Forum: Ruby on Rails very simple authenticatation

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johnsonmlw (Guest)
on 2009-03-19 15:47
(Received via mailing list)
Could someone help me with this. It *really* only needs to be this
simple. I don't need user models or plugins etc.

I think it's clear what I'd like (either admin or slt to
authenticate), but it's obviously flawed and lets any username
password combination in!

  def authenticateAdmin
    authenticate_or_request_with_http_basic do |name, password|
      name == "admin" || "slt" && password == "admin" || "slt"
    end
  end

I've also tried:

  def authenticateAdmin
    authenticate_or_request_with_http_basic do |name, password|
      (name == "admin" && password == "admin") || (name == "slt" &&
password == "slt")
    end
  end

Thanks.
Niklas P. (Guest)
on 2009-03-19 17:27
  def authenticateAdmin
    authenticate_or_request_with_http_basic do |name, password|
      name == "admin" || "slt" and password == "admin" || "slt"
    end
  end

Im pretty sure that should work. "and" is evaluated after && . They're
now equivalent - its a ruby thing.

If it still doesnt work:

  def authenticateAdmin
    authenticate_or_request_with_http_basic do |name, password|
      (name == "admin" || "slt") and (password == "admin" || "slt")
    end
  end


I hope I understood your question correctly. :P
Niklas P. (Guest)
on 2009-03-19 17:29
"Not" equivalent. Not "now".

I don't understand how I manage to make those typos. It's not like I
forgot a letter or something - I actually use another word in place.
Strange xD
johnsonmlw (Guest)
on 2009-03-19 23:07
(Received via mailing list)
Thanks for the suggestion.

I get the same problem. *Any* username or password is allowed.

So I can enter 'foo' and no password and it let's me in.

Odd.
Marnen L. (Guest)
on 2009-03-19 23:21
johnsonmlw wrote:
[...]
> I get the same problem. *Any* username or password is allowed.
>
> So I can enter 'foo' and no password and it let's me in.
>
> Odd.

Not odd at all.  The problem is that == binds tighter than ||, so that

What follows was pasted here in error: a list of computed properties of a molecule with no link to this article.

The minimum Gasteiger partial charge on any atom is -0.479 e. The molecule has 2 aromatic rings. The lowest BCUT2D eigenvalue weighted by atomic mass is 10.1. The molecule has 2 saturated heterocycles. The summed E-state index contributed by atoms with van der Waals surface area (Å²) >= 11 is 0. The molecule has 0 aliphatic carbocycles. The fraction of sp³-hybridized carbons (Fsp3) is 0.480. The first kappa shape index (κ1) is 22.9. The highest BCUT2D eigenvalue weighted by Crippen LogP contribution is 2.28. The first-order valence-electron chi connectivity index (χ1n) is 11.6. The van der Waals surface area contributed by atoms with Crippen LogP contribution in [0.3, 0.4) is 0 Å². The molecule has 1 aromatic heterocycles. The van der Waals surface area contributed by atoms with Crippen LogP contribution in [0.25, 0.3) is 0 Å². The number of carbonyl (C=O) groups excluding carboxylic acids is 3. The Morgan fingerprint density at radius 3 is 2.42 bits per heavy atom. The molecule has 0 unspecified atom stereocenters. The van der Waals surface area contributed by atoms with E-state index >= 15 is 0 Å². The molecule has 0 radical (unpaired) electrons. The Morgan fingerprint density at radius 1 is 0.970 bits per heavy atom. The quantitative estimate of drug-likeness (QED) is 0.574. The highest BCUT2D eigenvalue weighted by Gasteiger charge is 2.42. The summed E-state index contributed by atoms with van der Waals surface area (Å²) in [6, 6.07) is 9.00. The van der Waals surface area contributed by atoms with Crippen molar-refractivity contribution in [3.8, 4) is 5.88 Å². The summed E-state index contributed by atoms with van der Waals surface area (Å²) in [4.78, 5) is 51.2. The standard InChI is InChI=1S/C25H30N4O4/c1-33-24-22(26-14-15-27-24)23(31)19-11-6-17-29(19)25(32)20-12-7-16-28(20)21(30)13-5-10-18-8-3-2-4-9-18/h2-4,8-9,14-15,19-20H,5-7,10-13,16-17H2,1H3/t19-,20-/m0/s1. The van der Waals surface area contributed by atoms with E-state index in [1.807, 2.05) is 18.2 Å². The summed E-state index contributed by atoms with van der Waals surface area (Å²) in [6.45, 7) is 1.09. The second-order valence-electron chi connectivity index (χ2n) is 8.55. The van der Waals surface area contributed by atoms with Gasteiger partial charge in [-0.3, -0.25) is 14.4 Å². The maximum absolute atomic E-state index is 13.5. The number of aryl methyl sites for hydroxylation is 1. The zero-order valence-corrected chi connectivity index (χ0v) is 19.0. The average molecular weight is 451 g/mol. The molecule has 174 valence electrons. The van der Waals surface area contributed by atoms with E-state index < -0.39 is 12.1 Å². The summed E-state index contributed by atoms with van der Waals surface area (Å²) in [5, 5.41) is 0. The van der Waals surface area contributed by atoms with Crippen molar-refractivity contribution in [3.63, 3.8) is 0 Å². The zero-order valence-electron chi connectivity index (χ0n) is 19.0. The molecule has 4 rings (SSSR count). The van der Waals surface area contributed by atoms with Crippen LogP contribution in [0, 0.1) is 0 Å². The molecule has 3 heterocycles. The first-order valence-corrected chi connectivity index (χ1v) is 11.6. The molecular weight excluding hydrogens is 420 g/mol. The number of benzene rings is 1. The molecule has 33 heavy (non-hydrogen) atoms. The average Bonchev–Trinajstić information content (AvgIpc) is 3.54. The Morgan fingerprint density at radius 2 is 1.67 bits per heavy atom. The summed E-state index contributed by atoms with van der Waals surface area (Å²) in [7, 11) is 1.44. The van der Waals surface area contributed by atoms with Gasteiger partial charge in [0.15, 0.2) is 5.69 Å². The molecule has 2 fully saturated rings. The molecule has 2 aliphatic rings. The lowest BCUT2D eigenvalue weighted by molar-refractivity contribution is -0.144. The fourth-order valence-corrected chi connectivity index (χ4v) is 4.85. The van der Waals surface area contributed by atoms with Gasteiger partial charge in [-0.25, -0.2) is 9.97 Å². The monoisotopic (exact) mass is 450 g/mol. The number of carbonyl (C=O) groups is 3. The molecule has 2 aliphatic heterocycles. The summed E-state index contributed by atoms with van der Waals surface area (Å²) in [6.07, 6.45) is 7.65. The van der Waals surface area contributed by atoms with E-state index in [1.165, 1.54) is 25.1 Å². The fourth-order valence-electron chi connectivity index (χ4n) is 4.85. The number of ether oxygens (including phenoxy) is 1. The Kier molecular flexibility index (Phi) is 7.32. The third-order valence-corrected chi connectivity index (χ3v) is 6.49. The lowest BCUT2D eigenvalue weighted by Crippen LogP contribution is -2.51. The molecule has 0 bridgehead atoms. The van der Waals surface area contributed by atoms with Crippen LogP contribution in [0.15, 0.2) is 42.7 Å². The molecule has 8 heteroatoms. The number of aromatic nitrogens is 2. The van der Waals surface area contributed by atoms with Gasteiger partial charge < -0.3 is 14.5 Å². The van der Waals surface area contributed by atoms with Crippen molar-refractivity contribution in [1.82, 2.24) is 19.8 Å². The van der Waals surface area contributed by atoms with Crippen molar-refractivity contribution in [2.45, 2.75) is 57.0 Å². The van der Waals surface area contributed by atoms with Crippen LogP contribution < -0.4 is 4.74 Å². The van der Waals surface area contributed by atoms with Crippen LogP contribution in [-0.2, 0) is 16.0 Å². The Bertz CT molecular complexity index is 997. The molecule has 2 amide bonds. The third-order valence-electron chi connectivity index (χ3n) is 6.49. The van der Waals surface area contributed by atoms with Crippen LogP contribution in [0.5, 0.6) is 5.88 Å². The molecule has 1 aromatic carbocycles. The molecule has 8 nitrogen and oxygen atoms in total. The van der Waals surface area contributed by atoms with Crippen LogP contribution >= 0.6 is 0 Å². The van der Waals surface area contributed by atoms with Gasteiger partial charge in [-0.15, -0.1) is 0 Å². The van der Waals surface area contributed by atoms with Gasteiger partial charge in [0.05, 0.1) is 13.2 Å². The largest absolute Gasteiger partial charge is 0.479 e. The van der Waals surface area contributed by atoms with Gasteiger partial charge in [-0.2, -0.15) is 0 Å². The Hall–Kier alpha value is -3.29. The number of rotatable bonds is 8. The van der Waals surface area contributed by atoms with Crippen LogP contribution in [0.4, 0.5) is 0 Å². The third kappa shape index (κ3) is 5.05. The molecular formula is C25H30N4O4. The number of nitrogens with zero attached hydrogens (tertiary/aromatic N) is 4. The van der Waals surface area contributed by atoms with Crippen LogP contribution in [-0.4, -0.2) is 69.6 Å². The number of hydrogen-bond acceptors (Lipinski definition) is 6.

user == 'admin' || 'slt'

is equivalent to


(user == 'admin') || 'slt'

This will return true if user is 'admin', or 'slt' in any other case.
It will never return false.

Best,
--
Marnen Laibow-Koser
http://www.marnen.org
removed_email_address@domain.invalid
Harold (Guest)
on 2009-03-19 23:24
(Received via mailing list)
The logic is wrong. Try this:

def authenticateAdmin
    authenticate_or_request_with_http_basic do |name, password|
      credentials = {'admin' => 'admin', 'slt' => 'slt'}
      credentials[name] == pasword
    end
end

On your previous examples, your method was returning 'the last thing
evaluated' (a Ruby thing), and in your case, that happened to be
'slt'. 'slt', as a string, is not false, which is why your method was
letting users in regardless of credentials.

Hardcoded credentials in any app are a terrible idea though...
Niklas P. (Guest)
on 2009-03-19 23:38
johnsonmlw wrote:
> Thanks for the suggestion.
>
> I get the same problem. *Any* username or password is allowed.
>
> So I can enter 'foo' and no password and it let's me in.
>
> Odd.

So basically..:

  def authenticateAdmin
    authenticate_or_request_with_http_basic do |name, password|
      true
    end
  end

?

I dont see how this can be useful to anyone though.. But that might just
be me. lol
Niklas P. (Guest)
on 2009-03-19 23:43
  def authenticateAdmin
    authenticate_or_request_with_http_basic do |name, password|
      ["admin", "slt"].include?(name) and ["admin",
"slt"].include?(password)
    end
  end

Or the other way to interpret what you just said. Makes more sense :P
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